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MITCHELL ENERGY CORPORATION v. ZONING HEARING BOARD SUMMERHILL TOWNSHIP AND LEONARD KREIDER AND JOHN BEEBE (07/30/87)

COMMONWEALTH COURT OF PENNSYLVANIA


decided: July 30, 1987.

MITCHELL ENERGY CORPORATION, APPELLANT
v.
THE ZONING HEARING BOARD OF SUMMERHILL TOWNSHIP AND LEONARD KREIDER AND JOHN BEEBE, APPELLEES. MITCHELL ENERGY CORPORATION, APPELLANT V. THE BOARD OF SUPERVISORS OF SUMMERHILL TOWNSHIP AND LEONARD KREIDER AND JOHN BEEBE, APPELLEES

Appeals from the Order of the Court of Common Pleas of Crawford County in the case of Mitchell Energy Corporation v. The Zoning Hearing Board of Summerhill Township v. Leonard Kreider and John Beebe, No. A.D. 1984-851, and in the case of Mitchell Energy Corporation v. The Board of Supervisors of Summerhill Township v. Leonard Kreider and John Beebe, No. A.D. 1985-9.

COUNSEL

Paul D. Shafer, Jr., with him, Louis J. Stack, Shafer, Dornhaffer, Swick, Bailey & Irwin, for appellant.

Richard W. Perhacs, Elderkin, Martin, Kelly, Messina & Zamboldi, for appellee, Zoning Board of Summerhill Township.

Joseph A. Yochim, Colussi, Yochim, Skiba & Moore, for appellees, Leonard Kreider and John Beebe.

David L. Hotchkiss, Culbertson, Weiss, Schetroma & Schug, for appellee, Board of Supervisors of Summerhill Township.

Judges MacPhail and Doyle, and Senior Judge Kalish, sitting as a panel of three. Opinion by Judge Doyle.

Author: Doyle

[ 108 Pa. Commw. Page 115]

These consolidated appeals arise out of the attempts by Mitchell Energy Corporation (MEC) to place an injection well in Summerhill Township (Township), Pennsylvania. MEC is a corporation engaged in exploration, drilling and production of oil and natural gas. It operates seventy-nine oil and gas wells in the Township, on land it either owns or leases.

On May 11, 1984, MEC applied for a zoning permit to install an injection well in the Township. An injection well is one used to inject brine into the ground.*fn1 In this case the well would have been used to inject brine extracted from oil and gas wells operating in the area, with the injection of brine into the ground from this well taking place at depths ranging between 7,286 feet and 7,326 feet and between 7,764 feet and 7,848 feet. At the site of the injection well, there would also be a shed containing pumping equipment, two 42,000-gallon settling tanks and one 4,200-gallon skim oil tank, and a 7,500-gallon concrete pit, on 505 acres MEC owned in the Township. On May 12, 1984, the Township zoning officer denied the permit.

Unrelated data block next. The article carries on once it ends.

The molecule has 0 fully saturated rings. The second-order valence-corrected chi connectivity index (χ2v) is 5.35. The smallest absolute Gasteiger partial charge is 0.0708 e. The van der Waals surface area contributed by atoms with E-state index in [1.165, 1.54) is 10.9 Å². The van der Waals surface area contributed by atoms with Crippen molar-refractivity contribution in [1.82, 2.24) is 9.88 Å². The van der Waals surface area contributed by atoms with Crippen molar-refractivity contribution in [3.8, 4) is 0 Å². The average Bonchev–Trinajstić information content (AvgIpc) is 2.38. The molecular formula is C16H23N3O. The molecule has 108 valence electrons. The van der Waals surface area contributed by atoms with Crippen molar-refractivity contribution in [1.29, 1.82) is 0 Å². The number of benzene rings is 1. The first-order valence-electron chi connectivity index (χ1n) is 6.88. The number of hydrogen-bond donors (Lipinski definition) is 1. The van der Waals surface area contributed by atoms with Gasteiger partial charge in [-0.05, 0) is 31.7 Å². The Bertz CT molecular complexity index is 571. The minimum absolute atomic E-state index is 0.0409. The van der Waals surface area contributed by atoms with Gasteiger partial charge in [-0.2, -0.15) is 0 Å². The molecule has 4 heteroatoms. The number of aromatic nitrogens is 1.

MEC appealed the denial to the Township Zoning Hearing Board (Board). MEC contended in front of the Board that the injection well was a permitted use in an

[ 108 Pa. Commw. Page 116]

R-1 district under Section 502.13 of the Township Zoning Ordinances.*fn2 Section 502.13 provides:

Recovery of Subsurface Gas And Oil Deposits.

All activities associated with the recovery of subsurface gas and oil deposits are permitted in all zoning districts, except the Flood Hazard Overlay District (in which district they are prohibited), subject to the following requirements.

     a. All structures including wellhead casings shall comply with the yard requirements established for the zoning district in which they are located. A zoning permit shall be obtained before any activity is begun at a site.

     b. The gas and oil well casing and tank structures normally used in drilling and recovery operations shall be a minimum of 200 feet from any habitable building, whether a residence, a commercial or an institutional building, and shall be a minimum of 100 feet from a stream with year-round flow.